A U.S. Supreme Court ruling that leaves Montgomery County parents with the burden of proof when they dispute special education plans could prompt a shift in D.C. public schools, where educators now must prove that their programs are adequate.

A 6 to 2 decision in a case brought by a Potomac family essentially maintained the status quo for Virginia and Maryland schools. But administrators in the District say they will use the ruling to upend their policy, which has long sustained high special education costs, attributed mainly to the hearings and appeals that can result in students being placed in expensive private facilities outside the city.

D.C. school board President Peggy Cooper Cafritz said she would welcome a chance to align board policy with the federal ruling.

"We have the highest number of court hearings in the country," she said. "This will help us pare down the amount of money spent on special education and allow us to use that money to give students a world-class education in the D.C. school system."

The system's costs for hearings and appeals has risen from $499,000 in fiscal 2001 to $2.9 million in fiscal 2005. A change in policy, said Erika Pierson, the school system's deputy general counsel, "will keep some attorneys from filing frivolous cases."

But many parents and advocates for the disabled said they feared children would suffer.

"For parents who are not educated, who are poor and have limited resources, this is really going to hurt," said Kim Y. Jones, executive director of Advocates for Justice and Education, an organization that supports parents in special education cases.

Jocelyn Schaffer, the Potomac woman who with her husband brought the case forward on behalf of their youngest son, Brian, said she was disheartened by the court's decision. "It makes me very sad," she said. "I don't think the difficulties parents face are fully appreciated by the court."

Schaffer v. Weast had been closely watched by education officials and special education advocates across the country. With more than 6.7 million students receiving special education services under the Individuals With Disabilities Education Act, its outcome could have significant implications for school systems across the nation.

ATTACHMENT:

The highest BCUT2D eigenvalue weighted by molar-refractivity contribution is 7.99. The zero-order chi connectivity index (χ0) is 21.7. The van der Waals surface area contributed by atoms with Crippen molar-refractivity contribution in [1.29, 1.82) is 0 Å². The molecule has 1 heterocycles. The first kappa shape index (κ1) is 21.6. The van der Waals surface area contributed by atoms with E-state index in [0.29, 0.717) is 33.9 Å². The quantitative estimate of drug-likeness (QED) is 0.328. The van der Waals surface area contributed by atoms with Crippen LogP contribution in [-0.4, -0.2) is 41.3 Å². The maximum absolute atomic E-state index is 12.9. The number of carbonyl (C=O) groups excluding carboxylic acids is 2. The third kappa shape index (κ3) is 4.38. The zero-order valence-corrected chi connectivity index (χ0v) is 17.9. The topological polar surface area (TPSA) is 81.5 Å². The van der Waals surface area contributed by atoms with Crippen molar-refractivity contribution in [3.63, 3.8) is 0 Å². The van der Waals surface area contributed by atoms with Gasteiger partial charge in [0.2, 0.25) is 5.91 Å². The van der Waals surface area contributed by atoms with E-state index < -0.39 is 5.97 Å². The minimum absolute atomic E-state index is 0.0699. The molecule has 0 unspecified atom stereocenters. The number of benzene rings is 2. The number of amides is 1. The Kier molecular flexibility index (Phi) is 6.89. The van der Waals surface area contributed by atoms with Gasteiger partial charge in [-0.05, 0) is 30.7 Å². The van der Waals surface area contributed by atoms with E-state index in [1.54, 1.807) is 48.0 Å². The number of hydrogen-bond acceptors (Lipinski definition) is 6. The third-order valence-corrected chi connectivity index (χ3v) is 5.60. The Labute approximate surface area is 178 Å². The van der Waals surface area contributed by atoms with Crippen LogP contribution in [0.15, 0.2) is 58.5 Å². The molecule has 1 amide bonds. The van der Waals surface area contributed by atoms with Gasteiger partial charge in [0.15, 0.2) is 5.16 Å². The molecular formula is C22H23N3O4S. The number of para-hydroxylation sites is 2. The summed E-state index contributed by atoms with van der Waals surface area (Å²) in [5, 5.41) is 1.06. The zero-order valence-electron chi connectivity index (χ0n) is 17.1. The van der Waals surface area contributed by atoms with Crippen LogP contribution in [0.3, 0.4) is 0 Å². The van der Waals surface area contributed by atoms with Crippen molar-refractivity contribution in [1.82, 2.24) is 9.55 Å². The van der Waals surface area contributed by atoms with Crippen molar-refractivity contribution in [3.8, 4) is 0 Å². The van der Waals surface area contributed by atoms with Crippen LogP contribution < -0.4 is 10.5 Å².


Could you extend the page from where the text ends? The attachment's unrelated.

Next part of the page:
Educators feared a decision in favor of the plaintiffs would lead to costly litigation that would siphon money away from classrooms. Advocates, however, maintained that it would force school systems to be more accountable for the services they offered special needs children.

Yesterday, educators across the Washington region greeted the court's ruling with a sense of relief.

"It would have been a financial disaster otherwise," said Frank E. Barham of the Virginia School Boards Association.

Fairfax County school board member Stuart D. Gibson (Hunter Mill) said that if the court had ruled in favor of the plaintiffs, parents would have had little incentive to work with school staff instead of heading to court.

"The expense comes in terms of time that our special education people are not spending with children," he said.

For Montgomery, which spent seven years and an estimated $300,000 in legal fees on the case, the ruling was "a victory for special education teachers in Montgomery County and across the nation," said Superintendent Jerry D. Weast.

The case centered on individualized education programs, or IEPs, the blueprints for which services special education students will receive. The process for developing an IEP is supposed to be collaborative but can turn combative when parents and the school system disagree on what is best for a child. Traditionally, the party that challenges the appropriateness of an IEP must prove why it is flawed. The Schaffer case challenged that notion.

Schaffer said she and her husband knew early on that their son had learning difficulties, so they enrolled him in a small private school in Rockville where the emphasis was on hands-on learning. When Brian reached the seventh grade, administrators at the school recommended the family find a new program.

The family turned to the public schools. But from their very first meeting in February 1998, the school system and the Schaffers disagreed on Brian's diagnosis and placement.

Unable to resolve their dispute, the Schaffers enrolled their son at the private McLean School in September 1998. They filed a complaint contending that the education plan did not meet their son's needs and seeking reimbursement for the private school tuition. Brian Schaffer eventually enrolled in a public school and graduated from Walter Johnson High School.

Jocelyn Schaffer said she e-mailed the news to her son, now a junior in college. He called her immediately.

"He said, 'Gee, Mom, this is really sad for other kids,' " Schaffer recounted.

Staff writers Rosalind S. Helderman and Nick Anderson contributed to this report.